bronchus and pulmonary artery
supply air supply to oxygenate.)
When you remove one broncho
pulmonary segment, it won't
affect other functions of lung.
Functional lungs is for

oxygenating the blood. You need


an air and blood supply to
oxygenate.
Tracheobronchal Tree - Has 16
divisions .
Trachea
Main bronchus
Lobar bronchi
Segmental bronchi
(Primary>Secondary>Tertiary)
respectively
Bronchioles- no cartilages
Terminal bronchioles
Respiratory bronchiles
Alveolar ducts

From the trachea to the terminal


bronchiole(bronchiole has lost its
cartilage compared to bronchi) has
around 16 divisions of the broncho
tracheal tree.
Respiratory bronchole is in the
terminal bronchiole. It has
exchange of gases.
2 Blood Supply of Lungs:
i.
Bronchial Artery(supplies
until terminal bronchiole)
ii.
Pulmonary Artery(carries
deoxygenated blood)
Respiratory bronchiole - from
terminal to alveolar ducts. 7
subdivisions until terminal duct
becomes bronchioles.
Alveolar ducts (simple cuboidal) Around 23 branching from Trachea
to Alveolar ducts. Has maximum
gas exchange
3 Types of Alveoli Cells:
i.
Pneumocyte Type I(flatcells) Squamous cells
ii.
Pneumocyte Type 2/Clara cells Surfactant secreting cells
Surfactant =
lipopolysaccharide that
maintains patency of
alveolus. Prevents alveolus
from collapsing. Like a

balloon that you can't blow


when it's collapsed.
iii.
Alveolar Macrophage - from blood
Monocytes. Dendritic cells which
phagocytosis dead cell
debris/inhaled foreign materials,
viruses, and bacteria.
In the alveolus, capillaries that
surround it is from the
pulmonary artery. They become
alveolar capillaries.
BLOOD AIR
BARRIER(RESPIRATORY
MEMBRANE)

Thickness through which


oxygen and CO2 need to
traverse to exchange gases
in between the air and that
of the blood
Comprised of Alveolar cells
which are:
a) Pneumocyte Type
1(flatcells)
b) Endothelial cell of capillary
c) Basement membrane between
the two cells.

MUSCLES OF RESPIRATION:
1. Inspiration(Diaphragm).
Accessory muscles of inspiration =
a) external intercostal,
b) scalene
c) sternocleidomastoid.
2. Expiration - No primary muscle.
passive process through the recoil
and relaxation of the diaphragm.
Accessory muscles:
a) internal intercostal
b) abdominal muscles(rectus
abdominis, obliques, and
transversus abdominis).
These push up the diaphragm
to expel air.
EXP 38 PULMONARY VOLUMES &
CAPACITIES

Pulmonary function can be primary


be assessed through spirometry.
Spirometry is a laboratory
procedure to determine the
strength of the lungs
Respiratory cycle has two phases:
inhalation and exhalation
Ventilation movement of air into
and out of the respiratory tract and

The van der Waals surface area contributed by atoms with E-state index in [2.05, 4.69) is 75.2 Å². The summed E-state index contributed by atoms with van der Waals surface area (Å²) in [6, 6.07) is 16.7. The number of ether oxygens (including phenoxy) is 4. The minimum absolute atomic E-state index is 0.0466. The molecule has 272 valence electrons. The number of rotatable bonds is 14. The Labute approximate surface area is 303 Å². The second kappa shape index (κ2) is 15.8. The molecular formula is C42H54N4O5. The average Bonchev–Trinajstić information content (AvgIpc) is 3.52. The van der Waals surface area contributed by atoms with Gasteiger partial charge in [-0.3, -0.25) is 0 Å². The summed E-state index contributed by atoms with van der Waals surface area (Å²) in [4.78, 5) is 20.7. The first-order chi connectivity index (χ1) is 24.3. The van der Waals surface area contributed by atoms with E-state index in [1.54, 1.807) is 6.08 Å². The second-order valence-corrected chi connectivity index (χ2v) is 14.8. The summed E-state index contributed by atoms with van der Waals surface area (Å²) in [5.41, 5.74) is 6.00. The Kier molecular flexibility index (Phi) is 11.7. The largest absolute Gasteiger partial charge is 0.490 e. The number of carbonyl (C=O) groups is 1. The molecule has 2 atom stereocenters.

is critical for normal body functions
Spirometry can measure:
a. lung volumes
b. capacities the sum of the
different lung volumes
Measurements:
a. small line 100 ml
b. big line 1000 ml
*round to nearest hundredth

A. LUNG VOLUMES
Tidal volume (TV) the normal air
the comes in and out of the lungs
during normal respiration,
unconscious breathing
Inspiratory reserved volume (IRV)
maximum volume of air that can be
inhaled after a normal inhalation
Expiratory reserve volume (ERV)
maximum volume of air that can be
exhaled after a normal inhalation
Residual volume (RV) considerable
amount of air that remains in the lungs
after a most forceful exhalation. It
maintains the patency of the alveoli. It is
the air left in the tracheobronchial tree.
This cannot be measured by spirometry.
B. LUNG CAPACITIES
Total lung capacity (TLC) sum of
all volumes
Vital capacity (VC) measured by
inhaling up to maximum lung
capacity, and then exhaling. Vital
because it can be controlled.
Inspiratory capacity (IC)
Functional residual capacity (FRC)
left in the lungs, maintains the
diffusion of gases

VOL/CA
P

EQUATION

Normal
Value

TV
ERV
VC
IRV
IC
TLC

values from exp


values from exp
values from exp
VC [ERV + TV]
TV + [VC (ERV+TV)]
TV + RV + IRV + ERV

500 ml
1200 ml
4800 ml
3100 ml
3600 ml
6000 ml

Gender

Age

M/F

< 19

F
M

Equation to predict RV (liters)

RV= (0.020 x height in inches)


0.91092
19RV= (0.0813 x height in
99
inches)
+ 0.009 x age in years (3.9)
19RV= (0.686 x height in inches)
99
+ 0.017 x age in years (3.45)
NORMAL VALUE: 1200 ml

Exp 39 BREATH-HOLDING TIME

Functional residual capacity makes


you able to hold your breath to a
ceratin time. When CO2 increases,
respiratory center in the medulla
oblongata is triggered for the
diaphragm to contact again.
Hyperventilation fast, deep
breathing, decrease in carbonic
acid, brought by anxiety attacks,
may lead to apnea or cessation of
breathing
Hypoventilation slow or shallow
breathing, increase in carbonic acid